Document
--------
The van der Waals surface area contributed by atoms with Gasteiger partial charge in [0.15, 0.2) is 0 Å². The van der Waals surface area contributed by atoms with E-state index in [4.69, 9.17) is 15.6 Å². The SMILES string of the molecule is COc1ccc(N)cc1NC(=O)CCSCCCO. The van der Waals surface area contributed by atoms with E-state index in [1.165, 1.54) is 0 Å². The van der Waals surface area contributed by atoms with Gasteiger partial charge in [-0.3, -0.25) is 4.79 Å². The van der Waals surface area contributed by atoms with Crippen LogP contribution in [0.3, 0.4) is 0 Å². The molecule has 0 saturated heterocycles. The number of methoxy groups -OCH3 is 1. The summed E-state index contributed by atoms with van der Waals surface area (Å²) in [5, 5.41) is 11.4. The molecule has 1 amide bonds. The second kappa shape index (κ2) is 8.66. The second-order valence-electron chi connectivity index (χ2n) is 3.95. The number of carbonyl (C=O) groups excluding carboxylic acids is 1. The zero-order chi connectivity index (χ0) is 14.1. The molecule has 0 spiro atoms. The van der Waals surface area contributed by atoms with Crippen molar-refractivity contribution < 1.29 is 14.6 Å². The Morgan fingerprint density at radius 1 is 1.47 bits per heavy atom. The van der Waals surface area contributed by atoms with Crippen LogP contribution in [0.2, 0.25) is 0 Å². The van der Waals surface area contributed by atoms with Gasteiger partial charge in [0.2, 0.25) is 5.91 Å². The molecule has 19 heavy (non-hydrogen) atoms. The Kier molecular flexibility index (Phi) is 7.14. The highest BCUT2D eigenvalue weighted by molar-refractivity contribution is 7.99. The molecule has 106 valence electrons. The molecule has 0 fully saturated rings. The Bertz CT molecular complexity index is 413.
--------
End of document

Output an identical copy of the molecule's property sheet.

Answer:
The van der Waals surface area contributed by atoms with Gasteiger partial charge in [0.15, 0.2) is 0 Å². The van der Waals surface area contributed by atoms with E-state index in [4.69, 9.17) is 15.6 Å². The SMILES string of the molecule is COc1ccc(N)cc1NC(=O)CCSCCCO. The van der Waals surface area contributed by atoms with E-state index in [1.165, 1.54) is 0 Å². The van der Waals surface area contributed by atoms with Gasteiger partial charge in [-0.3, -0.25) is 4.79 Å². The van der Waals surface area contributed by atoms with Crippen LogP contribution in [0.3, 0.4) is 0 Å². The molecule has 0 saturated heterocycles. The number of methoxy groups -OCH3 is 1. The summed E-state index contributed by atoms with van der Waals surface area (Å²) in [5, 5.41) is 11.4. The molecule has 1 amide bonds. The second kappa shape index (κ2) is 8.66. The second-order valence-electron chi connectivity index (χ2n) is 3.95. The number of carbonyl (C=O) groups excluding carboxylic acids is 1. The zero-order chi connectivity index (χ0) is 14.1. The molecule has 0 spiro atoms. The van der Waals surface area contributed by atoms with Crippen molar-refractivity contribution < 1.29 is 14.6 Å². The Morgan fingerprint density at radius 1 is 1.47 bits per heavy atom. The van der Waals surface area contributed by atoms with Crippen LogP contribution in [0.2, 0.25) is 0 Å². The van der Waals surface area contributed by atoms with Gasteiger partial charge in [0.2, 0.25) is 5.91 Å². The molecule has 19 heavy (non-hydrogen) atoms. The Kier molecular flexibility index (Phi) is 7.14. The highest BCUT2D eigenvalue weighted by molar-refractivity contribution is 7.99. The molecule has 106 valence electrons. The molecule has 0 fully saturated rings. The Bertz CT molecular complexity index is 413.